7/8/13: RAIN Summit presentation to demonstrate desirability of Net radio listeners to advertisers

Paul Maloney
July 8, 2013 - 12:45pm

Research firm GroupM Next says its latest data shows Internet radio listeners are younger, more affluent, listen in more places, and are more open and responsive to ads (on online radio) than those who listen mainly to AM/FM. Two GroupM Next executives will present this data at RAIN Summit Orlando on September 17.

We reported on the new GroupM Next whitepaper called "The Internet Radio Marketplace: Who Listens, Where, and Why You Should Care" last month in RAIN here.

Jesse Wolfersberger (right), who is Director, Consumer Insights will be joined by insights team manager Steve Sherfy (left) at RAIN Summit Orlando. They plan to address the future of streaming radio, consumer behavior, and implications for brands from the advertising agency perspective, and include recommendations on ways that streaming content providers can optimize the opportunity for advertisers.

RAIN Summit Orlando is this year's RAIN Summits fall event, and an official partner event to The Radio Show produced by the NAB and RAB. RAIN Summit Orlando begins at noon on Tuesday September 17 at the Rosen Shingle Creek Resort. Entercom Communications president and CEO David Field will make a keynote presentation.

Paul Maloney
July 8, 2013 - 12:45pm

Blogger Jenna Wortham, writing for The New York Times' Digital Diary, has apparently discovered radio.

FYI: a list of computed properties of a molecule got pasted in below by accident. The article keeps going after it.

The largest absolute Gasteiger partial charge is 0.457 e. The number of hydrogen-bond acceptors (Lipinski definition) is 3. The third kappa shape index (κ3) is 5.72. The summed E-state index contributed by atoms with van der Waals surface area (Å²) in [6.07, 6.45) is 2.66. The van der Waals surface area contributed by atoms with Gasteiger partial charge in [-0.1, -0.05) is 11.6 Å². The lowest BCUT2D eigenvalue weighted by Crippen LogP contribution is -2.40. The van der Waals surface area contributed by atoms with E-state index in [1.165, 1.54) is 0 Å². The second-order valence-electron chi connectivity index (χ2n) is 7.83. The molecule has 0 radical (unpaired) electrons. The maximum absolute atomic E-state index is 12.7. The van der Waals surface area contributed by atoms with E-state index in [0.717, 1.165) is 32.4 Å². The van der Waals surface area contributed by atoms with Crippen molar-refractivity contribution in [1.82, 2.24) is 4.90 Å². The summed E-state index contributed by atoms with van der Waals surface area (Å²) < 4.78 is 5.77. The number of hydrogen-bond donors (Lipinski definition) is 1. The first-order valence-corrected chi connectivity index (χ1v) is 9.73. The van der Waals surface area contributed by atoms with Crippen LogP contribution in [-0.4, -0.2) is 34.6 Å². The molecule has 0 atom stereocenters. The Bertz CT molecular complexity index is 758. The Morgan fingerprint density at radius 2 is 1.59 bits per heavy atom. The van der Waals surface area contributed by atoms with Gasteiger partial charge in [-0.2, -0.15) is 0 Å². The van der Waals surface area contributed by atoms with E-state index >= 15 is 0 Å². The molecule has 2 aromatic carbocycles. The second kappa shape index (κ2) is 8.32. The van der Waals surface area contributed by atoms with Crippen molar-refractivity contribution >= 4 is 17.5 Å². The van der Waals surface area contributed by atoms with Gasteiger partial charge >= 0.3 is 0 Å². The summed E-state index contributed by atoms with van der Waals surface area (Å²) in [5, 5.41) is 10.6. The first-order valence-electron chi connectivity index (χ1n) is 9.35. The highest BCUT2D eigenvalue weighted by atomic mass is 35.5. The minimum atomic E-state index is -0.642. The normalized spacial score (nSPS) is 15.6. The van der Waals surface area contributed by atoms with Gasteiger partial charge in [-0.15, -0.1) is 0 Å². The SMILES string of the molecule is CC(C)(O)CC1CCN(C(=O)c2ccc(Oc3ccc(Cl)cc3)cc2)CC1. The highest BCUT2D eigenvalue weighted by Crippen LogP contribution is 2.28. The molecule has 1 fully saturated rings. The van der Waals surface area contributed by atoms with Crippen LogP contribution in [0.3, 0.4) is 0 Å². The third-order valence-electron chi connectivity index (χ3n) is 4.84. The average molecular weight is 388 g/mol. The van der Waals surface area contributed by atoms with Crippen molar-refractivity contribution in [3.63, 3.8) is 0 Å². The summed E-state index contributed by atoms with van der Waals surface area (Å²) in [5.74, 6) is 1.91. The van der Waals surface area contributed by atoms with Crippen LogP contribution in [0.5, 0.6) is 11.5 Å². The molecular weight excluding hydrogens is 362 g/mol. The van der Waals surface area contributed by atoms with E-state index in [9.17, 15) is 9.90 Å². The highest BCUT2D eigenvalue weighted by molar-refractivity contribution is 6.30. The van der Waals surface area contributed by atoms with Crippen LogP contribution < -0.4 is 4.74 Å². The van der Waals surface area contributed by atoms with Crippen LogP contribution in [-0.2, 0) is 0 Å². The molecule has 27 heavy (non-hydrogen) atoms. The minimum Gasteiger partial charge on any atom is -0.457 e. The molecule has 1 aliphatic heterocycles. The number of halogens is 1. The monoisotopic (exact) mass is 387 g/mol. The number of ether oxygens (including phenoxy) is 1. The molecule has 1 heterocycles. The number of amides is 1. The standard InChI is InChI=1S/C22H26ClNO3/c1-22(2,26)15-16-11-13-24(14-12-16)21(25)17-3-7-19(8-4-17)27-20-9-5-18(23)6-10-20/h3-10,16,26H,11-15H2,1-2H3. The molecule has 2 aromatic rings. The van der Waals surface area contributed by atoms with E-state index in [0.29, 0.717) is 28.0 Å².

After years with an iPod and streaming music, she's (re)disovering how radio can be "fun and communal in a way that streaming music hasn't been in years." Naturally, to feed her new hunger for radio, she downloading apps!

"The appeal of the radio isn’t the music selection," Wortham wrote. Rather, "it’s the human element that draws me in, knowing that someone is selecting songs for you."

It's a strength broadcasters often tout -- the sense of community local radio can create. The core of digital services' strength, the very "solution to the problem," is to make music and radio personal. You needn't suffer lowest-common-denominator programming, because digital technology can make something intended solely for you and enjoyed solely by you. (Certainly services have social elements and "crowd wisdom" features, but these are ultimately intended to enhance the signular listening experience.)

Could digital music services' customization of programming really amount to isolation, and thus be not a feature but a flaw? Do digital services need to address "the communal experience of listening to music together" (as Wortham describes it)?

Read more in The New York Times' Bits here.